Zuma wants to kill me - Juju
Julius Malema launched another scathing attack on President Jacob Zuma yesterday, this time accusing him of being behind a plot to kill him.
Speaking at a press conference in Sandton, Malema said that if he were to be killed soon his blood would be on Zuma's hands.
The expelled ANC Youth League leader accused Zuma, Justice Minister Jeff Radebe and Police Minister Nathi Mthethwa of "using the state machinery" to target him and the Friends of the Youth League.
"A death warrant has been issued against the economic freedom fighters for speaking on behalf of the people.
"If we die tomorrow and any time soon, we would have been killed by Jacob Zuma and his people, who do not have the interests and aspirations of the people at heart.
"Jacob Zuma is inherently insecure and forever threatened by our presence in this world," he said.
Spokesman for The Presidency Mac Maharaj rubbished Malema's claims, saying: "I don't believe we should respond to a claim from overgrown children who are seeking attention.
"This is a totally wild claim."
Malema was angry when police escorted him out of the Wonderkop stadium in Marikana on Monday when he tried to speak to miners.
"The minister of defence has already called us counter-revolutionary and the military general has issued a warning against us," Malema said.
He said he knew of a plot to "deal with him" and claimed that his sources within the Department of State Security and other government departments had told him of a plan to "carry out an assignment to get rid of me".
He has given this information to his lawyers.
Malema's press conference followed widespread criticism of his visit to Lonmin's Marikana platinum mine after police shot and killed 34 striking mineworkers last month.
Last week, Zuma told parliament that he would take action to stop the instability and violence at mines. He has ordered the army to assist the police in Marikana.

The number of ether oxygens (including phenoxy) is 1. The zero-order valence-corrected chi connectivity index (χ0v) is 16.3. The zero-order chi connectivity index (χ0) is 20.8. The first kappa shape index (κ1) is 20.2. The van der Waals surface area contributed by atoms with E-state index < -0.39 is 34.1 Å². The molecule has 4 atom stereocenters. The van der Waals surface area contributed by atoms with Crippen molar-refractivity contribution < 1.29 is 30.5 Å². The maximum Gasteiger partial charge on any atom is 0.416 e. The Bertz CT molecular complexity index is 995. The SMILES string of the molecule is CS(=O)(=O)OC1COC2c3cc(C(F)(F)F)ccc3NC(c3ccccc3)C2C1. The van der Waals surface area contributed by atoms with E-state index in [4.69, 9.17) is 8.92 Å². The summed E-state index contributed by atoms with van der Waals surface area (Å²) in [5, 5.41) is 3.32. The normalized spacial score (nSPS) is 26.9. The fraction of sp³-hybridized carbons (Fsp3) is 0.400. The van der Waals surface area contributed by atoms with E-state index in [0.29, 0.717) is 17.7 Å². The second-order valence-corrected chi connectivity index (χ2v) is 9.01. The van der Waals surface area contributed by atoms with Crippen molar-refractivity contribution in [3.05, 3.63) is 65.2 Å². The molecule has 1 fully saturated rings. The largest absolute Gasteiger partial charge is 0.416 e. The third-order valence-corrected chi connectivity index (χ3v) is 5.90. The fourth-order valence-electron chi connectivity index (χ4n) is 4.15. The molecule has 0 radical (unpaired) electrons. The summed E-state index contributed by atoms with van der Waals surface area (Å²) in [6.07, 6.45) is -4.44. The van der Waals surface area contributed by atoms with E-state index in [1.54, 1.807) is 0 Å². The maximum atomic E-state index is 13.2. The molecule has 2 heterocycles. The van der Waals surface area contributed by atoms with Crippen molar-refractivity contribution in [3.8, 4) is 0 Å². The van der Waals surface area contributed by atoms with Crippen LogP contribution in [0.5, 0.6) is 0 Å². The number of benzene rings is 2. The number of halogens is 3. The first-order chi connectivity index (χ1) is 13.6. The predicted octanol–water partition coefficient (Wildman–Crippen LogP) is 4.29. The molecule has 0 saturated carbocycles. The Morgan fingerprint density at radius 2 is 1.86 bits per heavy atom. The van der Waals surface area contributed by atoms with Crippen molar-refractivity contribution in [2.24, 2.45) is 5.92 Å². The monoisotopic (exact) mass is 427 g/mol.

Yesterday, Malema, flanked by suspended ANC Youth League members Floyd Shivambu and Sindiso Magaqa, lashed out at those who attacked him for visiting Marikana.
He said Monday's events - he claimed he was escorted out of Marikana by police and a helicopter followed his four-car convoy until he reached Pretoria - was an indication that the constitution was "under threat".
He said Zuma and his government were not acting within the law and that the declaration of a state of emergency would be illegal.
He said women were shot at by the police during night raids at the informal settlement in Marikana.
"After visiting the families that were shot at, we were asked to go visit mineworkers at the stadium who had legally gathered, and the police physically stopped us, threatened to isolate and kill us, and pushed us out of Marikana against our will and against the right to assemble and associate.
"The actions of the [police] in Marikana on Monday are a sign that the freedom and rights of the people of South Africa, as contained in the constitution, are being eroded," he said.
Malema said he had asked his attorneys to investigate the legality of hIS being booted out of Marikana and to look into getting the security crackdown that Zuma declared in Marikana set aside.
Malema said he was confident that at the ANC elective conference in Mangaung in December he would return to the ANC, either by being reinstated or by applying for a membership card at his local branch in Seshego, Polokwane.
He said his call for Deputy President Kgalema Motlanthe to replace Zuma was justified, and that, even if Zuma sought to put an end to the acrimony and join the fight for economic freedom, he would not allow it.
"Zuma lacks the capacity - and he is a political liability. He is too compromised."